Easter is almost here. For so many of you, Easter Sunday is only five days away. For Orthodox Christians like myself, it’s next weekend. And I can’t wait for it. Easter in Greece, is probably the biggest holiday (think bigger than Christmas). Nature looks its best, and lots of Greek people take advantage of that by celebrating outdoors with all the family – and I mean the whole family (including aunts, uncles, nieces and nephews that you might have seen only twice in your life)! Therefore, it kind of makes sense that most people I know, are not into decorating for Easter. Who can beat spring’s blossoms? However, everyone appreciates a beautiful dining setup, especially on a festive event. Therefore, Elisabeth and I, setup two different tablescapes in Elisabeth’s back garden, with nature in mind that can easily be done indoors or outdoors. So take a minute’s break and see the photos we took that will fire up your imagination. 😉
Elisabeth and I, wanted to keep things simple with just a few Easter decor staples, because after all spring nature has the lead role. The first tablescape includes wild flowers Elisabeth picked in a nearby field – yellow daisies, red poppies and lavender from her planter pots. I put the daisies together in a glass vase in a wabi-sabi style manner, which basically highlights the beauty of imperfection. Really convenient if you ask me!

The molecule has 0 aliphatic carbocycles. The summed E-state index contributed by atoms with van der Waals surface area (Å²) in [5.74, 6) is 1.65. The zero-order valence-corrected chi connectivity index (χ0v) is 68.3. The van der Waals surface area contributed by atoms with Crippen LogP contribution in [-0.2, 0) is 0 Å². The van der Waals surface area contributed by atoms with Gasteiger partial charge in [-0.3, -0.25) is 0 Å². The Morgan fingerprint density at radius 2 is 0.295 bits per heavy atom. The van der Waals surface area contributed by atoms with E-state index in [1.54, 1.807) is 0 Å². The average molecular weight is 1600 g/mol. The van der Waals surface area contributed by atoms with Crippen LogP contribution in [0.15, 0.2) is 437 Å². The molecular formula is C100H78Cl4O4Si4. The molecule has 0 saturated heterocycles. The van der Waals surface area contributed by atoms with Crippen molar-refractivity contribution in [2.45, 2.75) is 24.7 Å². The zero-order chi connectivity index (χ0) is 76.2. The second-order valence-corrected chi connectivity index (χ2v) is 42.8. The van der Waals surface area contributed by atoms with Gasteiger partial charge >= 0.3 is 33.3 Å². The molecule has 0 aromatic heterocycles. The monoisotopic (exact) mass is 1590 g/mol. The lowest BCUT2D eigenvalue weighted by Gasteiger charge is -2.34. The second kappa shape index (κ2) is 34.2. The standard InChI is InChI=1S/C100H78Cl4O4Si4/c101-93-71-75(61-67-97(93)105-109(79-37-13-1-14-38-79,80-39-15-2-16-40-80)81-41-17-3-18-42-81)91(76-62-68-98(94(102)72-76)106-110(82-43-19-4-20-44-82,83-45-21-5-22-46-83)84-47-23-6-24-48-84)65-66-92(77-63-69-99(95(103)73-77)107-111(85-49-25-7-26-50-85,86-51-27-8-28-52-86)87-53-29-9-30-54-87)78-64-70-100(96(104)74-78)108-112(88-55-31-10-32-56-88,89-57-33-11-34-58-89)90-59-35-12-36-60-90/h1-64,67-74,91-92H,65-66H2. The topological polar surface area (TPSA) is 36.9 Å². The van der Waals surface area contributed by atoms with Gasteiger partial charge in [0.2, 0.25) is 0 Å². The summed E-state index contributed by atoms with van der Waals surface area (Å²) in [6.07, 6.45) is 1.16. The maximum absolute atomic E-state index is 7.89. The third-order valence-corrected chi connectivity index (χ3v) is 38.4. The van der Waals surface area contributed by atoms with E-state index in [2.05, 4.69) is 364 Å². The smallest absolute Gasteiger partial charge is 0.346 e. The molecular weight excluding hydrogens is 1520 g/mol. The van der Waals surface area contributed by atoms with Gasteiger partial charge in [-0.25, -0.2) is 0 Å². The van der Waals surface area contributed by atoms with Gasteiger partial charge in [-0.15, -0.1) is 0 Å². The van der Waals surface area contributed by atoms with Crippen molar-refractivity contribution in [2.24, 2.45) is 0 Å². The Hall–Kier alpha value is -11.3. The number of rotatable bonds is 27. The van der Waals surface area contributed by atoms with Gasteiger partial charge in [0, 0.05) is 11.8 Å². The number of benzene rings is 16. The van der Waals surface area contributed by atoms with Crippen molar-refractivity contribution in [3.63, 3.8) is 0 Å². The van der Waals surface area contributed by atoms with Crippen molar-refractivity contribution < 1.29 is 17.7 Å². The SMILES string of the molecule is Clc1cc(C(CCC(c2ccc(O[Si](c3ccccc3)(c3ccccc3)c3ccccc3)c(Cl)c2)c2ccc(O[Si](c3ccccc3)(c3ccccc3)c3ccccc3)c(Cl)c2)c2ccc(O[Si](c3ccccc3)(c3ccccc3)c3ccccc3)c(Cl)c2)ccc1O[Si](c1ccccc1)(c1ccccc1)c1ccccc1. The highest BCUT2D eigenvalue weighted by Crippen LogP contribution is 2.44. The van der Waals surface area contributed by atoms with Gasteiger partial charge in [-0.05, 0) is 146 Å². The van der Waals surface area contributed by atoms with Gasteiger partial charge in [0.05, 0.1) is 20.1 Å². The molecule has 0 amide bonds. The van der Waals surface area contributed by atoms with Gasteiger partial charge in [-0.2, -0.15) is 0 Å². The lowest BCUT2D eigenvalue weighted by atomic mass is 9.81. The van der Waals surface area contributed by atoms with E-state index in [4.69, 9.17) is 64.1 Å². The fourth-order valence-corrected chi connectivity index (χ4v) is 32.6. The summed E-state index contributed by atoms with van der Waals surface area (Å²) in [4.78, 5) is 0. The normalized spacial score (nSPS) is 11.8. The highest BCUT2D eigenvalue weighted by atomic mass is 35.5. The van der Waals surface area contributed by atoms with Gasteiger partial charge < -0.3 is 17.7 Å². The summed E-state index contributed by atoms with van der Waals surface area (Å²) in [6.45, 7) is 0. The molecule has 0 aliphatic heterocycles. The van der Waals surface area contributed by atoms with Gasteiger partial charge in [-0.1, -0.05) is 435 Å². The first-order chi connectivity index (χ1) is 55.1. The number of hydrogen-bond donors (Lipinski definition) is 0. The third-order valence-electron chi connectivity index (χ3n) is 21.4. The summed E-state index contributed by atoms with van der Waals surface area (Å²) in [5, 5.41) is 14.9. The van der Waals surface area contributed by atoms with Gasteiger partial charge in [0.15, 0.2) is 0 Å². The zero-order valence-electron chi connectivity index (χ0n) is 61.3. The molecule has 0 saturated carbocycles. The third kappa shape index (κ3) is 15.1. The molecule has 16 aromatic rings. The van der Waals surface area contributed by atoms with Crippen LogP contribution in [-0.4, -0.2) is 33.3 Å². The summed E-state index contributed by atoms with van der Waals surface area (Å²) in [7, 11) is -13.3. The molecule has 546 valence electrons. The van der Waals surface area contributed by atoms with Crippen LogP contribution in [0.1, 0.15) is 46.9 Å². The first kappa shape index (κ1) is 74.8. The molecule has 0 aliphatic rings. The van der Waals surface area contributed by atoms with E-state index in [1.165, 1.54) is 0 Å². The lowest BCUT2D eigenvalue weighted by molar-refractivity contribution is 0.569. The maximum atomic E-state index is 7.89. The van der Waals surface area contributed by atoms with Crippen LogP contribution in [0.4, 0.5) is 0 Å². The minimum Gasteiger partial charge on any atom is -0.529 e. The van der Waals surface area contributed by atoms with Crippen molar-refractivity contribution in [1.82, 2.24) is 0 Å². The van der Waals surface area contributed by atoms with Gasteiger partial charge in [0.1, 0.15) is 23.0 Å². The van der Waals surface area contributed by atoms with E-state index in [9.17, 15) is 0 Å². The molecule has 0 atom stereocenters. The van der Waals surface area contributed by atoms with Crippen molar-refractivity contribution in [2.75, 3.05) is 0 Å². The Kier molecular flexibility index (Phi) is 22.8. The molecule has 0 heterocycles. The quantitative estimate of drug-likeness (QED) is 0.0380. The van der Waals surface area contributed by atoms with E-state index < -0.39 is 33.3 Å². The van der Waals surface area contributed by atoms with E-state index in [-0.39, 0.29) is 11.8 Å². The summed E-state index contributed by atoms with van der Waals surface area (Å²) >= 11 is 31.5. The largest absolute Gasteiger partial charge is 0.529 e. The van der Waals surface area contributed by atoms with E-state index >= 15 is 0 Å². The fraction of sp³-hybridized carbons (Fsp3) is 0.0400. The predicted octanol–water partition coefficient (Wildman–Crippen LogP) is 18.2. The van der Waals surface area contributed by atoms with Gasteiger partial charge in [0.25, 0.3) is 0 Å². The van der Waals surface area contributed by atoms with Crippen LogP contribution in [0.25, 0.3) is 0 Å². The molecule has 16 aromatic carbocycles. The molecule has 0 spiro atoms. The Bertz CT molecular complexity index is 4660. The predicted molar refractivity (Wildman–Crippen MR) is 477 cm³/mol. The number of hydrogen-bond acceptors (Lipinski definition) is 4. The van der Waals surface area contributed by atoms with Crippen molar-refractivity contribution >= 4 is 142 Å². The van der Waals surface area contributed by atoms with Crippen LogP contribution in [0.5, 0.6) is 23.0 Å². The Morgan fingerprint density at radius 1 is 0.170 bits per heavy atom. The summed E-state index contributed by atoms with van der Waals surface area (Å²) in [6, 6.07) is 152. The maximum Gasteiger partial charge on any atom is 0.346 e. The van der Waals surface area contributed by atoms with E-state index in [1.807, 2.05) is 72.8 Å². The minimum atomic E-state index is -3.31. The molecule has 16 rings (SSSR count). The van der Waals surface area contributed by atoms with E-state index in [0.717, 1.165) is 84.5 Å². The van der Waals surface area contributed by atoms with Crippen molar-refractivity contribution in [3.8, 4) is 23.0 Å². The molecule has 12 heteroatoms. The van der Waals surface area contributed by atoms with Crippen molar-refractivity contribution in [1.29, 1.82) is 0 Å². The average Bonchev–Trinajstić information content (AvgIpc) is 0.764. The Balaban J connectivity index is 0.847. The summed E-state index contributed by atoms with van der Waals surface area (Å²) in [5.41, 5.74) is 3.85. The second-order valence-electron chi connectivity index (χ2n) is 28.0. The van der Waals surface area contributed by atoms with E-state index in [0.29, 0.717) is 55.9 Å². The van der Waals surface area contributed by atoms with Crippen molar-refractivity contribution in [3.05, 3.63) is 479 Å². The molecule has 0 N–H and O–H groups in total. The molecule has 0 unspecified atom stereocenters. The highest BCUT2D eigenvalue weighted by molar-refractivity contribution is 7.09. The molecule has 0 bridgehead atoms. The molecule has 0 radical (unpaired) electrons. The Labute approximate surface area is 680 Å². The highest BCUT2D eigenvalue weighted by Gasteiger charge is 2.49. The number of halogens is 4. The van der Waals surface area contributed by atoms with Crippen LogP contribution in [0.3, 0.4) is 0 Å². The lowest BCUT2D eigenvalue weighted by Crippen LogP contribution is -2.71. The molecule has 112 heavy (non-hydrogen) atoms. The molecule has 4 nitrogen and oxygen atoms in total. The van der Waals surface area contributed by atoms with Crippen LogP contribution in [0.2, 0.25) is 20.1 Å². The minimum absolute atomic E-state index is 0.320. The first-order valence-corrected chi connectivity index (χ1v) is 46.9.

How do you go about that?
Basically, I grouped those wild yellow daisies together, put them in the vase (without removing the leaves along the stems), and then added stashes of hay in a very loose and unplanned manner, to create a sense of flow. Since a tall centerpiece like this vase in the center of a dining table isn’t very convenient for it disrupts eye contact and messes with the communication lines, I placed it on purpose in the far corner of the table. We used sparingly some Easter decor, like bunnies and color dyed eggs, to set the mood without getting overwhelmed.
Note that the square linen napkins are not neatly folded and styled in any particular way. I folded them in half, rolled them up (without alignment) and tacked a few poppies or lavender within the top crease. Simple as that! Again, styling had a wabi-sabi flair to it just like the centerpiece (that was off-centered)! 😉
We opted for colors inspired by nature herself. Thus, we matched off-white dinnerware with green colored glasses and red-dyed eggs (traditionally found in Greece during Easter celebrations). The linen tablecloth and napkins added an organic feel to the whole setup. Now, the second tablescape includes far less Easter decor. At first glance it may look more formal, however, it is just as “imperfect.” Muted pink and mauve hues act as accents. Again, the bouquet of flowers in a water jug act as a centerpiece with a wabi-sabi style to it.
What do you think of these setups? I think they turned out nicely, considering that the weather played funny tricks on us while taking these photos. (At times it was too sunny casting really hard shadows, while other times it was way too overcast). In any case, if you do buy Easter decor, then opt for pieces that you’ll be able to use year after year. If you need more ideas then consider reading this post and do check out our Easter in Greece post.
In any case, there’s no real need to overload your dining table. I think using colors inspired by nature herself combined with simplicity and a mood for celebration are the key components to a great feast that everyone will remember for years to come.